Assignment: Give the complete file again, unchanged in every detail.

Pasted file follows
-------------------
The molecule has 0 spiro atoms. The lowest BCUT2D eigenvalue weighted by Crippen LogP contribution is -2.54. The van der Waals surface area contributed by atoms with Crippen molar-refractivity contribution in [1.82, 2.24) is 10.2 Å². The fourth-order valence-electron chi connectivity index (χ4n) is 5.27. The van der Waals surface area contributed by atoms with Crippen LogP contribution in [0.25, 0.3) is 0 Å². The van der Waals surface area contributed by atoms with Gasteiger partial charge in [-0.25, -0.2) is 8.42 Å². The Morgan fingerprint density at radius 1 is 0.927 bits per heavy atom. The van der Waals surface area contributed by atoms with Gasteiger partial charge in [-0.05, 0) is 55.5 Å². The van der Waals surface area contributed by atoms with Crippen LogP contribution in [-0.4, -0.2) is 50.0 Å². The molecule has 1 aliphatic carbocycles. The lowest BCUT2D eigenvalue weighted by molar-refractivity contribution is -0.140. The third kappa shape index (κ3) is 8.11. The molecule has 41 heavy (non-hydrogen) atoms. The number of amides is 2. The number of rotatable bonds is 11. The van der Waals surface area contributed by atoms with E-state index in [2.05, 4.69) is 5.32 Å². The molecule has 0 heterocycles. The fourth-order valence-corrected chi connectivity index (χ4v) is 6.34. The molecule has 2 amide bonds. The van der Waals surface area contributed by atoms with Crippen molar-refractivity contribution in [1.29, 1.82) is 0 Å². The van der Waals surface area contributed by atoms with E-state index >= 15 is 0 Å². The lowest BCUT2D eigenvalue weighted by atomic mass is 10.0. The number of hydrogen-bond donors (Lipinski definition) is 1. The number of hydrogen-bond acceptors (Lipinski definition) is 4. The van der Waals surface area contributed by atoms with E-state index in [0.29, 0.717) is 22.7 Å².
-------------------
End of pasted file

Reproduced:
The molecule has 0 spiro atoms. The lowest BCUT2D eigenvalue weighted by Crippen LogP contribution is -2.54. The van der Waals surface area contributed by atoms with Crippen molar-refractivity contribution in [1.82, 2.24) is 10.2 Å². The fourth-order valence-electron chi connectivity index (χ4n) is 5.27. The van der Waals surface area contributed by atoms with Crippen LogP contribution in [0.25, 0.3) is 0 Å². The van der Waals surface area contributed by atoms with Gasteiger partial charge in [-0.25, -0.2) is 8.42 Å². The Morgan fingerprint density at radius 1 is 0.927 bits per heavy atom. The van der Waals surface area contributed by atoms with Gasteiger partial charge in [-0.05, 0) is 55.5 Å². The van der Waals surface area contributed by atoms with Crippen LogP contribution in [-0.4, -0.2) is 50.0 Å². The molecule has 1 aliphatic carbocycles. The lowest BCUT2D eigenvalue weighted by molar-refractivity contribution is -0.140. The third kappa shape index (κ3) is 8.11. The molecule has 41 heavy (non-hydrogen) atoms. The number of amides is 2. The number of rotatable bonds is 11. The van der Waals surface area contributed by atoms with E-state index in [2.05, 4.69) is 5.32 Å². The molecule has 0 heterocycles. The fourth-order valence-corrected chi connectivity index (χ4v) is 6.34. The molecule has 2 amide bonds. The van der Waals surface area contributed by atoms with Crippen molar-refractivity contribution in [1.29, 1.82) is 0 Å². The van der Waals surface area contributed by atoms with E-state index >= 15 is 0 Å². The lowest BCUT2D eigenvalue weighted by atomic mass is 10.0. The number of hydrogen-bond donors (Lipinski definition) is 1. The number of hydrogen-bond acceptors (Lipinski definition) is 4. The van der Waals surface area contributed by atoms with E-state index in [0.29, 0.717) is 22.7 Å².